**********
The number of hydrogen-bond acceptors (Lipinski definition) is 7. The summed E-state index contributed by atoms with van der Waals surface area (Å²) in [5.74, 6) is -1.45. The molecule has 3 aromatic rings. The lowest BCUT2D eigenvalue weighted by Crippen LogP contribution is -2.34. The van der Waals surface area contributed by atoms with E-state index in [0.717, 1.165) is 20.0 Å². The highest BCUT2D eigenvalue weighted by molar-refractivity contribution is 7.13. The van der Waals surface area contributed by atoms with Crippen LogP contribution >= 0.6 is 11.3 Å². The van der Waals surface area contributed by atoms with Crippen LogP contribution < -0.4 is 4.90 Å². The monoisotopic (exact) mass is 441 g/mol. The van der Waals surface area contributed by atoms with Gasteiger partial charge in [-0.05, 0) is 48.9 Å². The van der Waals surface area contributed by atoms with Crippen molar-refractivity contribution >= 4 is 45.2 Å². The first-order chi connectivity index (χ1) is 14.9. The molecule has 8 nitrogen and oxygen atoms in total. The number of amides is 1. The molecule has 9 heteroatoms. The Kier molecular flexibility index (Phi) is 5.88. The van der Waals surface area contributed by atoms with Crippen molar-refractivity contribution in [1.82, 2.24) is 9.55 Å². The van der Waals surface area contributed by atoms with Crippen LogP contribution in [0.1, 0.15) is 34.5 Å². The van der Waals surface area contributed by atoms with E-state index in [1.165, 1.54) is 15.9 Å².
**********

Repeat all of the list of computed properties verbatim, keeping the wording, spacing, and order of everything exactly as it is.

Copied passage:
The number of hydrogen-bond acceptors (Lipinski definition) is 7. The summed E-state index contributed by atoms with van der Waals surface area (Å²) in [5.74, 6) is -1.45. The molecule has 3 aromatic rings. The lowest BCUT2D eigenvalue weighted by Crippen LogP contribution is -2.34. The van der Waals surface area contributed by atoms with E-state index in [0.717, 1.165) is 20.0 Å². The highest BCUT2D eigenvalue weighted by molar-refractivity contribution is 7.13. The van der Waals surface area contributed by atoms with Crippen LogP contribution >= 0.6 is 11.3 Å². The van der Waals surface area contributed by atoms with Crippen LogP contribution < -0.4 is 4.90 Å². The monoisotopic (exact) mass is 441 g/mol. The van der Waals surface area contributed by atoms with Gasteiger partial charge in [-0.05, 0) is 48.9 Å². The van der Waals surface area contributed by atoms with Crippen molar-refractivity contribution >= 4 is 45.2 Å². The first-order chi connectivity index (χ1) is 14.9. The molecule has 8 nitrogen and oxygen atoms in total. The number of amides is 1. The molecule has 9 heteroatoms. The Kier molecular flexibility index (Phi) is 5.88. The van der Waals surface area contributed by atoms with Crippen molar-refractivity contribution in [1.82, 2.24) is 9.55 Å². The van der Waals surface area contributed by atoms with Crippen LogP contribution in [0.1, 0.15) is 34.5 Å². The van der Waals surface area contributed by atoms with E-state index in [1.165, 1.54) is 15.9 Å².